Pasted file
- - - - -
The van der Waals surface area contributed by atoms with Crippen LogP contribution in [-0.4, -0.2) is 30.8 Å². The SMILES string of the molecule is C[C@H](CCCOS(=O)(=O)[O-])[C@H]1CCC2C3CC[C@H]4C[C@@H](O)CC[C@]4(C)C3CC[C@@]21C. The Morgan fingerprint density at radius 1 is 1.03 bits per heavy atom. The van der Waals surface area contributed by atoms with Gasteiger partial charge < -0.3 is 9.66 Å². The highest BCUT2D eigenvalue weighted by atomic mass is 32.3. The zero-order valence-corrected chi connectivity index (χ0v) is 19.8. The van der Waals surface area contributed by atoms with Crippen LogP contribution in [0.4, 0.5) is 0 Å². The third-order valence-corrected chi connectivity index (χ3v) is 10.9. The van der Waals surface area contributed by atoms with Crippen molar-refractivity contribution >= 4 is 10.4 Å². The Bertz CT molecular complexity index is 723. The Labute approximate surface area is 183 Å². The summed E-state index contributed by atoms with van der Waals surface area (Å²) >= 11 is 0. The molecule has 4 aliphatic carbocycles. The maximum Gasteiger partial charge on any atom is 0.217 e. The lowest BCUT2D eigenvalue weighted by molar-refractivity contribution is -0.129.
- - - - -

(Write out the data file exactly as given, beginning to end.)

The van der Waals surface area contributed by atoms with Crippen LogP contribution in [-0.4, -0.2) is 30.8 Å². The SMILES string of the molecule is C[C@H](CCCOS(=O)(=O)[O-])[C@H]1CCC2C3CC[C@H]4C[C@@H](O)CC[C@]4(C)C3CC[C@@]21C. The Morgan fingerprint density at radius 1 is 1.03 bits per heavy atom. The van der Waals surface area contributed by atoms with Gasteiger partial charge < -0.3 is 9.66 Å². The highest BCUT2D eigenvalue weighted by atomic mass is 32.3. The zero-order valence-corrected chi connectivity index (χ0v) is 19.8. The van der Waals surface area contributed by atoms with Crippen LogP contribution in [0.4, 0.5) is 0 Å². The third-order valence-corrected chi connectivity index (χ3v) is 10.9. The van der Waals surface area contributed by atoms with Crippen molar-refractivity contribution >= 4 is 10.4 Å². The Bertz CT molecular complexity index is 723. The Labute approximate surface area is 183 Å². The summed E-state index contributed by atoms with van der Waals surface area (Å²) >= 11 is 0. The molecule has 4 aliphatic carbocycles. The maximum Gasteiger partial charge on any atom is 0.217 e. The lowest BCUT2D eigenvalue weighted by molar-refractivity contribution is -0.129.